The front of this Tibetan antique altar features all three of the holy trinity of flowers, the lotus, Ashoka and camp AKA Champaka blossoms. The general theme is one of getting right with the cosmos, looking toward the Future Buddha, Maitreya. The stack of Cintamani has kusha grass instead of flames, except for the top jewel, which is Chakravartin's 8-faceted Precious jewel and it has gold flames. This Tibetan antique furniture has a very complex set of Buddhist symbolisms with an abundance of the Champaka flowers along with Chrysanthemums on the drawer fronts. The Tibetan furniture painted like this, on all 4 sides would be positioned so a person could walk around it, always clockwise. This altar was used by a lama as a water offering cabinet and chosum stand. The two vertical panels on the left are doors. There are two drawers on the right end, behind the two horizontal panels on the right front. (They pull from the end.) The panel wood is Asian cedar solids, while the frame is elm. The trim, doors and panels are done in the kyungbur technique that is a trademark of the Regong or Sange style. The the brass coins on the drawer fronts are the only metal hardware on this piece, the coins are circa 1700s. The hinges of the doors are wood- pegs in the doors that fit into a hole in the underside of the top & slide into a groove on the base. The door-pull is the vertical kyungbur trim in the center of the two doors. Painted on front, back, & both ends. Comes with a Certificate Of Authenticity, iconography, map of the area and other supporting documents.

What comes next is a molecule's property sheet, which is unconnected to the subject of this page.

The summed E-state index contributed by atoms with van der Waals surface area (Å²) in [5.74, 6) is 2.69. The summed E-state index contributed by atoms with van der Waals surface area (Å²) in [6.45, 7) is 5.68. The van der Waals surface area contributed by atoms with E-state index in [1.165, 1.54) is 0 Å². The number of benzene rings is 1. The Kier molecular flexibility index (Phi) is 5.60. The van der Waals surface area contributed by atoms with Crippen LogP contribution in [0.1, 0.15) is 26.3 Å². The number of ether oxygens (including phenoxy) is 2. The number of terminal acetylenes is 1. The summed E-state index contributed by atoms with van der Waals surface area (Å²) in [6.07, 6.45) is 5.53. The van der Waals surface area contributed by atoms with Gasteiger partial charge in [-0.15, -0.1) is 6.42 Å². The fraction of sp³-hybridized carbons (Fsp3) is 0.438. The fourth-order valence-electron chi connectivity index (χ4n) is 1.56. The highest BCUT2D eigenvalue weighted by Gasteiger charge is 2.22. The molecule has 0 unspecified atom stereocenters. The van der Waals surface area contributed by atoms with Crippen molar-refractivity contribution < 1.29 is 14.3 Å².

Age: 1840-1870 Dimensions (overall): H=21.75" W=36.5" D=15.5"
(inside of doors) H=16" W=16" D=12"
(drawer) H=6.5" D=17" W=11.5" (all measurements + or - .25")
To view larger images and to read all of the details see main listing
Price $1695.00, plus shipping & handling: West Coast $170, Mtn. States $189, Mid West $195, Atlantic coast $210 Outside of continental USA contact us for a quote. Please select appropriate shipping zone below.
This product was added to our catalog on Sunday 27 November, 2011.